You are an idealized version of the writer who created you, the
disorganized, flawed creature who in a sense discovered you by expunging
his or her duller times and weaker moments. To dwell with you is to share
the improvements you have managed to make in your ‘self’ by perfecting
your narrative world. You lead me first to practice ways of living that are
more profound, more sensitive, more intense, and in a curious way more
fully generous that I am likely to meet anywhere else in the world. You
correct my faults, rebuke my insensitivities. You mold me into patterns of
longing and fulfillment that make my ordinary dreams seem petty and
absurd. You finally show what life can be, not just to a coterie, a saved and
saving remnant looking down on the fools, slobs, and knaves, but to anyone
who is willing to work to earn the title of equal and true friend. (Company,
223)
According to Booth, “learning to meet ‘the others’ where they live is the
greatest of all gifts that powerful fictions can offer us…[and] one that
nobody can afford to reject. We must “travel” or we die on our feet”
(Company, 414).

Concluding Part 2

If we allow ourselves to be open to the metaphor Booth constructs in this


text—the notion that our relationship to narratives is equivalent to the
relationship built between would-be friends, then a key question we must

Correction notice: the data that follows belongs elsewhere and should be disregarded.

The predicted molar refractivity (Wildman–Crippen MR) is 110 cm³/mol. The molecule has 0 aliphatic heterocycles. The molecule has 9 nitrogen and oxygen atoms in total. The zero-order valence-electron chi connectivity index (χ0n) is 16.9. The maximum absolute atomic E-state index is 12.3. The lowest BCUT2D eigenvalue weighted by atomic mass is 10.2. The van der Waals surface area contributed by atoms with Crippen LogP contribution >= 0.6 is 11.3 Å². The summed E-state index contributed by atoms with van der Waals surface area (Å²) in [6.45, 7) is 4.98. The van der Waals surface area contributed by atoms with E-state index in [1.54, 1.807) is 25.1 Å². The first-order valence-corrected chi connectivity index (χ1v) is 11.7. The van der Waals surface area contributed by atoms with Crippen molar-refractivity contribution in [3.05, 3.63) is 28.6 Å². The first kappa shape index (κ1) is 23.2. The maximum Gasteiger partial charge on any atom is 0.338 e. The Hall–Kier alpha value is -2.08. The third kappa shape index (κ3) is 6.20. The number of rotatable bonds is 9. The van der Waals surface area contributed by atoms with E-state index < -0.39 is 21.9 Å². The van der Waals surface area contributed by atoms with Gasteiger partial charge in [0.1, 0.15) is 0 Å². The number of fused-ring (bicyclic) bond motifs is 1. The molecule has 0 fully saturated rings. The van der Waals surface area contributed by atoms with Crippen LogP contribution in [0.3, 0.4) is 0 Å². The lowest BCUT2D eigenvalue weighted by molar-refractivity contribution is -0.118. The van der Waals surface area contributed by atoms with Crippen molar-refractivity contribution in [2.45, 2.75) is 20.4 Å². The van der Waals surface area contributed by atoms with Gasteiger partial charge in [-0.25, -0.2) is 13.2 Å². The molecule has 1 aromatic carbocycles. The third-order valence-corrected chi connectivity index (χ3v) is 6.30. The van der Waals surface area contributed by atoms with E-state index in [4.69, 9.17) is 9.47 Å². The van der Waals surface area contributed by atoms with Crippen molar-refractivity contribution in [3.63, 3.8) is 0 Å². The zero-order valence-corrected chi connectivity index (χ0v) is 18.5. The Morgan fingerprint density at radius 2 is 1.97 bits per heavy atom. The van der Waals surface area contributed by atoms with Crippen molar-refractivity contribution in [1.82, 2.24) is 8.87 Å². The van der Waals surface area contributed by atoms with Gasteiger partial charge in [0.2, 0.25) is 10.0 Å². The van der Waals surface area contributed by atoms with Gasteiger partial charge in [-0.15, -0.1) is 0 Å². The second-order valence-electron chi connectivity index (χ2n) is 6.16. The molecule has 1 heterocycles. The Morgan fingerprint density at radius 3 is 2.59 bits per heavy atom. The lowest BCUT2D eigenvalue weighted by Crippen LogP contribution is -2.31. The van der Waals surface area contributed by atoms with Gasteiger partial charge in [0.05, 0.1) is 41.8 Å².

ask during our encounters with these would-be friend becomes:

Is the pattern of life that this would-be friend offers one that friends might
well pursue together? Or is this the offer of a sadist to a presumed
masochist? Of a seducer or rapist to a victim? Of the exploiter to the
exploited? Is this a friend, lover, a parent, a prophet, a crony, a co-
conspirator, an agent provocateur, a bully, a quack therapist? Or perhaps a
sidekick, a lackey, a vandal, a bloodsucker, a blackmailer…? (Company,
222)

And furthermore, if we open ourselves to Booth’s notion that we are not


individual selves, but a field of selves, and, further, that this field of selves
can consist of selves adopted from narratives, we have to entertain the idea
that “who we are, who we will be tomorrow depends thus on some act of
criticism, whether by ourselves or by those who determine what stories will
come our way—criticism wise or foolish, deliberate or spontaneous,
conscious or unconscious: ‘You may enter; you must go away—and I will
do my best to forget you’” (Company, 484).

Booth’s concept of openness recalls an idea of Helen Cixous’. For Cixous,


the possibility for escape from, essentially, a world of dogma resides in the
artist. She says, “Thinkers, artists, those who create new values,
‘philosophers’ in the mad Nietzschean manner, inventors and wreckers of
concepts and forms.” What all these “poetic persons” share is an
acceptance of the Other, the things in life excluded by traditional discourse
(Sorties, 581). As Cixous sees it, without the Other invention, and (as Booth
shows us) ethical criticism, is impossible.